Time and again reports on small and medium enterprises (SMEs) bring home the point that SMEs are the backbone of the economy. The central banks latest report on SME financing is no different.
It starts off by saying that SMEs significantly contribute to GDP growth, exports and employment generation. Yet the share of SMEs in total financing remained at a dismal 5.8 percent in March 2015. In fact, it fell from 6.3 percent in December 2014 and 6.5 percent in December 2013.
According to various estimates, SMEs contribute about 40 percent of the countrys GDP. Thats about Rs10,953 billion in the just ended fiscal year (FY15 total GDP: Rs27,383 billion). With about Rs261 billion in gross outstanding SME financing as of March 2015, SME financing is therefore only about 2.5 percent of SME GDP. And then the government and the central bank talk about engines of growth and other such lofty slogans!
The last available World Bank Enterprise Survey revealed that only 6.7 percent of SMEs had a bank loan or a line of credit in Pakistan, as against an average of 28.7 percent in South Asia, 21.3 percent in India, and 34 percent in Bangladesh.
One reason behind such a poor show, however, is high non-performing loans, which makes banks wary of lending to the small players, if and when they stop suckling on the lollipop of government bonds. According to the State Banks recently released SME review, NPLs as percentage of SME financing stood at 31 percent in March 2015. Thats down from 35 percent in March 2014, but is still more than double the economy-wide infection ratio of 12.8 percent.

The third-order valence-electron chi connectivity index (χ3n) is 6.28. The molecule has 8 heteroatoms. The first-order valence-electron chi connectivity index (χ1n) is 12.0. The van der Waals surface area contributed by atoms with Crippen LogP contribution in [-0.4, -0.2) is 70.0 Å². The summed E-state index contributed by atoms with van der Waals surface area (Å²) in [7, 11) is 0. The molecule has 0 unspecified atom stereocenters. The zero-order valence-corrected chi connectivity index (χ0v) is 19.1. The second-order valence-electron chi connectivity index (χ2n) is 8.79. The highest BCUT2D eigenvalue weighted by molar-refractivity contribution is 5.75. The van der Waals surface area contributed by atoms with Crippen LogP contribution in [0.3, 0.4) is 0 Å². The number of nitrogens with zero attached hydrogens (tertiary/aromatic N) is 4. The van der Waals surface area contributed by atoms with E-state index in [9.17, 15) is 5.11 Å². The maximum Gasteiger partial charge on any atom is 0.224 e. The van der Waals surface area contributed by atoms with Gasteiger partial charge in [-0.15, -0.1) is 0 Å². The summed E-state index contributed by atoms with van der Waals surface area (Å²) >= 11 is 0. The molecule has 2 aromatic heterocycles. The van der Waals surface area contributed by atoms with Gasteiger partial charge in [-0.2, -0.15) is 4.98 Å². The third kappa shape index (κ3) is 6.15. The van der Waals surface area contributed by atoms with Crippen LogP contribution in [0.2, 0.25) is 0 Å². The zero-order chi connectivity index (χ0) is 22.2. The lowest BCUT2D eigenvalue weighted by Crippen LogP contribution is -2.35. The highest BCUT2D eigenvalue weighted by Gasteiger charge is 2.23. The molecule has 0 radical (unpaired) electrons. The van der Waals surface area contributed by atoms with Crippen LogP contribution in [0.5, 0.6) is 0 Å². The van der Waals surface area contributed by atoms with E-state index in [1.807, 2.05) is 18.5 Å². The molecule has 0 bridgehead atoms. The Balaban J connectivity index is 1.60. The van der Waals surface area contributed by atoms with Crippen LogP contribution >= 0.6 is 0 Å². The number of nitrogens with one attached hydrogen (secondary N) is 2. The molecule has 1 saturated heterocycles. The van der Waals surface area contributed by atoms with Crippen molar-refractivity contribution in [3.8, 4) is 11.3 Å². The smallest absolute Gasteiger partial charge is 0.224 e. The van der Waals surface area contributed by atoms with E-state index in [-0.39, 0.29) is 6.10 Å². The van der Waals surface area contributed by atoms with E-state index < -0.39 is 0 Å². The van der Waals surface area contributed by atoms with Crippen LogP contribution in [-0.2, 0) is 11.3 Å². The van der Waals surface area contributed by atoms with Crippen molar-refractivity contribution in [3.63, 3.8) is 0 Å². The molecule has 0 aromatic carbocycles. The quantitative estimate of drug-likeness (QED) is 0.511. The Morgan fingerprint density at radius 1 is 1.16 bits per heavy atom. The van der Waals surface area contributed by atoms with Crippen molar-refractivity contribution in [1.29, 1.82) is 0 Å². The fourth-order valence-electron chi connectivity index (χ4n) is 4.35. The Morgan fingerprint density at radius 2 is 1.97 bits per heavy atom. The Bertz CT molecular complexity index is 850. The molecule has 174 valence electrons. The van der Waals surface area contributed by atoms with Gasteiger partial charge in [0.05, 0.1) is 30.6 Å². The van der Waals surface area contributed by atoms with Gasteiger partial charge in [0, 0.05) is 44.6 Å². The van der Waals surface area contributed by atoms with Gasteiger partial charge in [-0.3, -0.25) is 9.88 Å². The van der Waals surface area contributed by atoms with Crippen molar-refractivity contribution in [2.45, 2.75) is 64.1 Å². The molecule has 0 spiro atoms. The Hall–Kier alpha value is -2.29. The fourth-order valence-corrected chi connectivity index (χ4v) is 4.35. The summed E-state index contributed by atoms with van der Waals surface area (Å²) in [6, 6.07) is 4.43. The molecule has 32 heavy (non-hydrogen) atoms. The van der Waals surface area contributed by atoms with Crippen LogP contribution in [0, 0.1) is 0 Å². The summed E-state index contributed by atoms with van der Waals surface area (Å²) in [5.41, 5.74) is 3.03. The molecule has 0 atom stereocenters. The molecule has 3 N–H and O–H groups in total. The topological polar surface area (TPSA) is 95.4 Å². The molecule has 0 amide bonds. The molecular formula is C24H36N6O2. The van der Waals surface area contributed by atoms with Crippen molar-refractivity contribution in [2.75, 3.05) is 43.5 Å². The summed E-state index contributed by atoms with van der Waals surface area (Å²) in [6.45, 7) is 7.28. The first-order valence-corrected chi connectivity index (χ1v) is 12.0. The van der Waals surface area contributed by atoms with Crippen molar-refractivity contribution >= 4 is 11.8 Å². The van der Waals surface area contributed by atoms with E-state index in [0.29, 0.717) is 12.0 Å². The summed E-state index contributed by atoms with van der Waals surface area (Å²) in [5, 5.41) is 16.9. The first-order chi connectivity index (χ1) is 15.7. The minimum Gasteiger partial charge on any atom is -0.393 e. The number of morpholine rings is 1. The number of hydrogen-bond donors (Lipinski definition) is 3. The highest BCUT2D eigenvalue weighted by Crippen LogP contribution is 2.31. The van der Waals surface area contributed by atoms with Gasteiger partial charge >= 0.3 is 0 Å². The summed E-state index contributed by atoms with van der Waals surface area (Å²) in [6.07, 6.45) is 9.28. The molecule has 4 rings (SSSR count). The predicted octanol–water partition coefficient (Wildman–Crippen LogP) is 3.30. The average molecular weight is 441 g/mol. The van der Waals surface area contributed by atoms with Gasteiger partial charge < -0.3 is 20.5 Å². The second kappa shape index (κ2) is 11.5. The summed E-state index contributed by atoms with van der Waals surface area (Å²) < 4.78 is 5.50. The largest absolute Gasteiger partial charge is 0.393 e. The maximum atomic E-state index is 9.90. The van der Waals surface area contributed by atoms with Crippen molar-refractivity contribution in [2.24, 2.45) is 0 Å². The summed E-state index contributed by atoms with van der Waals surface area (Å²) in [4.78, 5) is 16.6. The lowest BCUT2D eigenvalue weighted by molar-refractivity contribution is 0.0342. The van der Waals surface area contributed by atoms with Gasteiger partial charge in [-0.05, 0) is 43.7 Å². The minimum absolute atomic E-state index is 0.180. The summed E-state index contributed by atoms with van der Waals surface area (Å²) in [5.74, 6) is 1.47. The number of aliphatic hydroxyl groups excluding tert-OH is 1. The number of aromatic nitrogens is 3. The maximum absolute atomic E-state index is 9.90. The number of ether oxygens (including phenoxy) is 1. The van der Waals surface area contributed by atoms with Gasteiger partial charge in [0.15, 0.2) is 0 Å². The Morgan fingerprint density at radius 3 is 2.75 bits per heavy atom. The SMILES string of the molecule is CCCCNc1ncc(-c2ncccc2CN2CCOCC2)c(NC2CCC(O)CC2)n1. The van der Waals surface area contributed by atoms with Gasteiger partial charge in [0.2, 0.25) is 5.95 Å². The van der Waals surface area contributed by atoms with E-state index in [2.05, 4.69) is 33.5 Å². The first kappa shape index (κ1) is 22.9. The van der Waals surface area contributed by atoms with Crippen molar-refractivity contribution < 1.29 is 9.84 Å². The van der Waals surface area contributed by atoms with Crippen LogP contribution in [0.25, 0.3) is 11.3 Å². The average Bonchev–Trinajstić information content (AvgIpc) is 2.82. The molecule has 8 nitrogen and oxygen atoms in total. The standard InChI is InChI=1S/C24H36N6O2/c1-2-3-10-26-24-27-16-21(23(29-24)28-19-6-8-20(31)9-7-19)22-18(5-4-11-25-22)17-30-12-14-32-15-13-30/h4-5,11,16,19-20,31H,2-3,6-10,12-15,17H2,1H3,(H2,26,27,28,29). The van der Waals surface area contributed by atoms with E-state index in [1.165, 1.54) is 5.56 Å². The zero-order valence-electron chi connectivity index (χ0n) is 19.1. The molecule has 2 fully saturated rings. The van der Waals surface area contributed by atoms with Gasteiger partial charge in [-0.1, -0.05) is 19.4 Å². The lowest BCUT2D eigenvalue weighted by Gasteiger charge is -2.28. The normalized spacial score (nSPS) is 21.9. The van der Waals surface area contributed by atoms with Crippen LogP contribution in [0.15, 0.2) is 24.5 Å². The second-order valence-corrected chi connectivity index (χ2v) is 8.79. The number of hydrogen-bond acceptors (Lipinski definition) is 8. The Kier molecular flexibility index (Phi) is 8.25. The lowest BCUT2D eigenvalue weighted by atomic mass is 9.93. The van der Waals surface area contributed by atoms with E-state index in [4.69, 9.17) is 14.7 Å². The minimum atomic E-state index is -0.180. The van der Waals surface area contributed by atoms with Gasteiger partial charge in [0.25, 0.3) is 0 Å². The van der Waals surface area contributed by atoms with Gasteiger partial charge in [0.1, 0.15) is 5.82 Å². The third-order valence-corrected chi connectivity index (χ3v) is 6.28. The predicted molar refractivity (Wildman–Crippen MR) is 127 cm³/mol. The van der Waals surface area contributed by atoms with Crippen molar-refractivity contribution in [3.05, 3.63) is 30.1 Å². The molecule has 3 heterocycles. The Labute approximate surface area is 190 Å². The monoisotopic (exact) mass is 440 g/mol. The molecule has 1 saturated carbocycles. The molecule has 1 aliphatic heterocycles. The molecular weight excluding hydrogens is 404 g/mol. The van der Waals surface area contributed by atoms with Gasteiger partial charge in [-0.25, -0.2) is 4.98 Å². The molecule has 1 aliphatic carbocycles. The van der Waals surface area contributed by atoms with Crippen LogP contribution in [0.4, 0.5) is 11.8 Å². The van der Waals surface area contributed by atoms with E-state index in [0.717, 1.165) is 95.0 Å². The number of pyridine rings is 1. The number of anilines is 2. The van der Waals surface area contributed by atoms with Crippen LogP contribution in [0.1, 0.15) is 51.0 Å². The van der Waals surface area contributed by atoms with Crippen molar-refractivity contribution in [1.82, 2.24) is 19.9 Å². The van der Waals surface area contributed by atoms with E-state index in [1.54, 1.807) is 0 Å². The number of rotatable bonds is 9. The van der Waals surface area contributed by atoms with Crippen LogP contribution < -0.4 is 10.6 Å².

Another reason why SMEs are left out of the system is informality. The World Banks survey reveals that most SMEs are unregistered, and prefer to remain that way to avoid registration procedures, costs, documentation, and unnecessarily complicated burden of taxes. On that account the Daronomics of advance taxes and gimmicks like 0.6 percent on banking transactions aren making matters any better.
While we let you mull on that, it is strange to see that Islamic banks whose lending is more securitized than others lag far behind their conventional peers in SME financing. According to the latest
SME Finance Review, Islamic banks share in SME financing was only 2.1 percent as of March 2015, which is little changed from 2 percent in March 2014. Need one say more!
Source: BR research